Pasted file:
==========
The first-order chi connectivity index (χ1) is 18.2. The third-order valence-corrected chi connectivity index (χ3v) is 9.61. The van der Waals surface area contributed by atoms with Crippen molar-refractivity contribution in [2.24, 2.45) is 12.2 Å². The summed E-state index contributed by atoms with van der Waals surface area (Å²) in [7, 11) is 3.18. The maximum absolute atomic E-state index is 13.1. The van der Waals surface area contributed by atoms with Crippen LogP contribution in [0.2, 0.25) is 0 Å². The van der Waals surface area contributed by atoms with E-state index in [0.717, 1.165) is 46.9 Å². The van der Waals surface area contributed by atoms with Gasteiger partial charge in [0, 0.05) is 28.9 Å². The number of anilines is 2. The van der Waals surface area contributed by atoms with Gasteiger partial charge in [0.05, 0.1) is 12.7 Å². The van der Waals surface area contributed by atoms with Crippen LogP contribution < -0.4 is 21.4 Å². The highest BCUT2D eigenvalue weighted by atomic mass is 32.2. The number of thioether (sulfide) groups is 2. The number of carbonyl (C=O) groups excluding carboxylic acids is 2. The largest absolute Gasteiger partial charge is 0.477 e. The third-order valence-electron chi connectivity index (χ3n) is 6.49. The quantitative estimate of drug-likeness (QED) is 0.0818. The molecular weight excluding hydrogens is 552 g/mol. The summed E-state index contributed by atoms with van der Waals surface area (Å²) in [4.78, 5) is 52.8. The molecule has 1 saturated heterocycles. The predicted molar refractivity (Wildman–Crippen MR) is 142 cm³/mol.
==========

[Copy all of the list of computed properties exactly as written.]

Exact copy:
The first-order chi connectivity index (χ1) is 18.2. The third-order valence-corrected chi connectivity index (χ3v) is 9.61. The van der Waals surface area contributed by atoms with Crippen molar-refractivity contribution in [2.24, 2.45) is 12.2 Å². The summed E-state index contributed by atoms with van der Waals surface area (Å²) in [7, 11) is 3.18. The maximum absolute atomic E-state index is 13.1. The van der Waals surface area contributed by atoms with Crippen LogP contribution in [0.2, 0.25) is 0 Å². The van der Waals surface area contributed by atoms with E-state index in [0.717, 1.165) is 46.9 Å². The van der Waals surface area contributed by atoms with Gasteiger partial charge in [0, 0.05) is 28.9 Å². The number of anilines is 2. The van der Waals surface area contributed by atoms with Gasteiger partial charge in [0.05, 0.1) is 12.7 Å². The van der Waals surface area contributed by atoms with Crippen LogP contribution < -0.4 is 21.4 Å². The highest BCUT2D eigenvalue weighted by atomic mass is 32.2. The number of thioether (sulfide) groups is 2. The number of carbonyl (C=O) groups excluding carboxylic acids is 2. The largest absolute Gasteiger partial charge is 0.477 e. The third-order valence-electron chi connectivity index (χ3n) is 6.49. The quantitative estimate of drug-likeness (QED) is 0.0818. The molecular weight excluding hydrogens is 552 g/mol. The summed E-state index contributed by atoms with van der Waals surface area (Å²) in [4.78, 5) is 52.8. The molecule has 1 saturated heterocycles. The predicted molar refractivity (Wildman–Crippen MR) is 142 cm³/mol.